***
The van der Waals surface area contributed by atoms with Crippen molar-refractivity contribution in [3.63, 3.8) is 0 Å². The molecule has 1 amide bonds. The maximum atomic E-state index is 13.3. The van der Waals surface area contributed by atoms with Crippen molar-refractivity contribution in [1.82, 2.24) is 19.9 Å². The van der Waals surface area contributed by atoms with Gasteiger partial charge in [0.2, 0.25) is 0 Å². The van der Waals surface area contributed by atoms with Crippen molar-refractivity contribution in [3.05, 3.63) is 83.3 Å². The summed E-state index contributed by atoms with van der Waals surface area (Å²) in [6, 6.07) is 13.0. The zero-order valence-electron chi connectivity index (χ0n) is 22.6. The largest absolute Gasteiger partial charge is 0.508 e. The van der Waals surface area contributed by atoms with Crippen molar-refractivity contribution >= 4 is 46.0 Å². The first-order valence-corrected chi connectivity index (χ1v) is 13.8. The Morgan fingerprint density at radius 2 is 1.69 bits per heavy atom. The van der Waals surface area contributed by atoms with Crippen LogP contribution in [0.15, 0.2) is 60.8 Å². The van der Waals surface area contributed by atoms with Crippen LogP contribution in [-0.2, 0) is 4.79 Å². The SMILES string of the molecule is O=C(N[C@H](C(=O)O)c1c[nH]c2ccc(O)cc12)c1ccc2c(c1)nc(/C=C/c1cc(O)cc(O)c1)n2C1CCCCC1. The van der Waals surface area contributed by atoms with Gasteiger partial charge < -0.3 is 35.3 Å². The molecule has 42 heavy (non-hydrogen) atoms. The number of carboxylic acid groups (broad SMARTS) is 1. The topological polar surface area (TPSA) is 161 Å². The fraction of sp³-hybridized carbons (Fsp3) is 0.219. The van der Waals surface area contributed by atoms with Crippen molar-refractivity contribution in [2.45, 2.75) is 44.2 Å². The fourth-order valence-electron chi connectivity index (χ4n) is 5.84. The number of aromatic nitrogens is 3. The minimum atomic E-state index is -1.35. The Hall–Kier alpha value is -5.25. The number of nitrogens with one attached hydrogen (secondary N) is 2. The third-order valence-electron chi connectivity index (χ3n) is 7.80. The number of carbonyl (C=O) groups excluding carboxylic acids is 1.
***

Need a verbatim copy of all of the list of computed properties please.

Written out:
The van der Waals surface area contributed by atoms with Crippen molar-refractivity contribution in [3.63, 3.8) is 0 Å². The molecule has 1 amide bonds. The maximum atomic E-state index is 13.3. The van der Waals surface area contributed by atoms with Crippen molar-refractivity contribution in [1.82, 2.24) is 19.9 Å². The van der Waals surface area contributed by atoms with Gasteiger partial charge in [0.2, 0.25) is 0 Å². The van der Waals surface area contributed by atoms with Crippen molar-refractivity contribution in [3.05, 3.63) is 83.3 Å². The summed E-state index contributed by atoms with van der Waals surface area (Å²) in [6, 6.07) is 13.0. The zero-order valence-electron chi connectivity index (χ0n) is 22.6. The largest absolute Gasteiger partial charge is 0.508 e. The van der Waals surface area contributed by atoms with Crippen molar-refractivity contribution >= 4 is 46.0 Å². The first-order valence-corrected chi connectivity index (χ1v) is 13.8. The Morgan fingerprint density at radius 2 is 1.69 bits per heavy atom. The van der Waals surface area contributed by atoms with Crippen LogP contribution in [0.15, 0.2) is 60.8 Å². The van der Waals surface area contributed by atoms with Crippen LogP contribution in [-0.2, 0) is 4.79 Å². The SMILES string of the molecule is O=C(N[C@H](C(=O)O)c1c[nH]c2ccc(O)cc12)c1ccc2c(c1)nc(/C=C/c1cc(O)cc(O)c1)n2C1CCCCC1. The van der Waals surface area contributed by atoms with Gasteiger partial charge < -0.3 is 35.3 Å². The molecule has 42 heavy (non-hydrogen) atoms. The number of carboxylic acid groups (broad SMARTS) is 1. The topological polar surface area (TPSA) is 161 Å². The fraction of sp³-hybridized carbons (Fsp3) is 0.219. The van der Waals surface area contributed by atoms with Crippen molar-refractivity contribution in [2.45, 2.75) is 44.2 Å². The fourth-order valence-electron chi connectivity index (χ4n) is 5.84. The number of aromatic nitrogens is 3. The minimum atomic E-state index is -1.35. The Hall–Kier alpha value is -5.25. The number of nitrogens with one attached hydrogen (secondary N) is 2. The third-order valence-electron chi connectivity index (χ3n) is 7.80. The number of carbonyl (C=O) groups excluding carboxylic acids is 1.